In an effort to make a nest, a woodpecker had drilled 205 holes in the insulation surrounding the fuel tank of Discovery, which was prepared to deliver a 4,900-pound satellite to Earth’s orbit. Repairs were made and crews put large bird statues and balloons around the shuttle until departure July 13, 1995 — more than a month after the original launch date.
Thomas’ book, Orbit of Discovery: The All-Ohio Space Shuttle Mission, talks about his second trip to space on STS-70, the 21st flight of the space shuttle Discovery. All five crewmembers were from Ohio with the exception of Pilot Kevin Kregel, who was from New York but made an honorary Buckeye by former Ohio Gov. George Voinovich for the mission.
The book offers a dynamic look at STS-70, but also at Thomas’ family and his career with NASA, which began in 1988 after he joined the Lyndon B. Johnson Space Center as a materials engineer. Thomas became an astronaut in 1991 and has logged more than 1,000 hours in space.
Although writing a book always had been on Thomas’ bucket list, it took 13 years and some help to make it a reality. In 2012, Thomas reached out to Mike Bartell, a lecturer in the UT Department of Communication from 1981 to 2013, and former reporter and editor at The Blade for 35 years.“Mike was really instrumental in taking an engineer’s diary and crafting it into a book,” Thomas said. “For years it existed on a floppy disk. When I got the box of books from the University of Akron Press in December, I opened the box and my first reaction was, ‘Wow. It’s a book.’”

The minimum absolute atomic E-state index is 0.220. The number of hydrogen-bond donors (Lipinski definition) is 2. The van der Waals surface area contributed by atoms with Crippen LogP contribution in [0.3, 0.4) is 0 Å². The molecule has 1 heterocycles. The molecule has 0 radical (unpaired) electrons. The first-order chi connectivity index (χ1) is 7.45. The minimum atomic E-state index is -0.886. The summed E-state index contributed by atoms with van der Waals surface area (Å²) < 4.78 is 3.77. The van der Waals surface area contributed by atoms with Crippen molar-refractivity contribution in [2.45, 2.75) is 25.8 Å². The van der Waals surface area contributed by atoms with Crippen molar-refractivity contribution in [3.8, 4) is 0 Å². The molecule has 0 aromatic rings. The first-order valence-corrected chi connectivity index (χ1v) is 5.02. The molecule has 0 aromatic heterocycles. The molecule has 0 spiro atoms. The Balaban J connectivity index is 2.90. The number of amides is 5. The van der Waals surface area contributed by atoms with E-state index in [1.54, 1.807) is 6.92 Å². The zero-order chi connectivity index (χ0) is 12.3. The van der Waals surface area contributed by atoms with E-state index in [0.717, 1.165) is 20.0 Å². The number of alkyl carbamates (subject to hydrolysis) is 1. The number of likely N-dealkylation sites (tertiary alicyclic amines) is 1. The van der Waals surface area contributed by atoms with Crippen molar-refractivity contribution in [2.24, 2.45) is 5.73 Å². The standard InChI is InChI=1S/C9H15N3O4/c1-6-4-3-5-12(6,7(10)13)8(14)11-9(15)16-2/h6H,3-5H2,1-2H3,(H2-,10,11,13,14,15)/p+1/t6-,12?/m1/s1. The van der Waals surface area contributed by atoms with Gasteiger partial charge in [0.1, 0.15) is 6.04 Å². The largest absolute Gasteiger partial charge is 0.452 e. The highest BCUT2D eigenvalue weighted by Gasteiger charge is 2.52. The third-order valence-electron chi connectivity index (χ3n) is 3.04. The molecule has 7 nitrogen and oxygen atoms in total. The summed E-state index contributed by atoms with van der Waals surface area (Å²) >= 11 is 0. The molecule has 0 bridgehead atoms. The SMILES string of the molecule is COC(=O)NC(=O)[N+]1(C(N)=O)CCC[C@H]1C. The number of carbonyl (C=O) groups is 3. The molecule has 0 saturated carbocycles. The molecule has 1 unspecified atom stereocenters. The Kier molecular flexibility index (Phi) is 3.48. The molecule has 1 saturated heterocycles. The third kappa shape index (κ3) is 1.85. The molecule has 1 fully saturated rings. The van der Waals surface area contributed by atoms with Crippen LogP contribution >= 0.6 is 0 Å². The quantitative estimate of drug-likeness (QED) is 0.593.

During his time at The Blade, Bartell created a niche for himself covering NASA’s space program. He had covered the STS-70 mission, and this knowledge along with his experience as both a writer and educator made him the ideal candidate to help Thomas in writing his book.
“A lot of astronauts grew up wanting to be astronauts because of Alan Shepard and John Glenn,” Bartell said. “But while Don was watching television to see what they were doing in space, I was watching how Walter Cronkite covered the space program.”
Bartell, a 1973 UT graduate and recipient of the Student Impact Award in 2012, is retired from The Blade and UT. Thomas is now head of the Willard Hackerman Academy of Mathematics and Science at Towson University.
Thomas visits about 80 elementary and middle schools each year to encourage the pursuit of careers in fields of science, technology, engineering and mathematics.
“A piece of me longs to go on another mission, but it takes a lot of training and time away from home,” Thomas said. “I’m really happy with my second career, where I get to help the next generation of astronauts, explorers and scientists. It’s very rewarding for me — it’s my second passion in life. My first passion was space.”
Thomas will have a book signing Friday, Feb. 21, from 4 to 7 p.m. at the original Tony Packo’s, 1902 Front St. Signed copies of his book also are available on his website, ohioastronaut.com.
Thomas has three other missions to write about but is not yet sure if he will. He is, however, thinking about writing a children’s book about the woodpecker.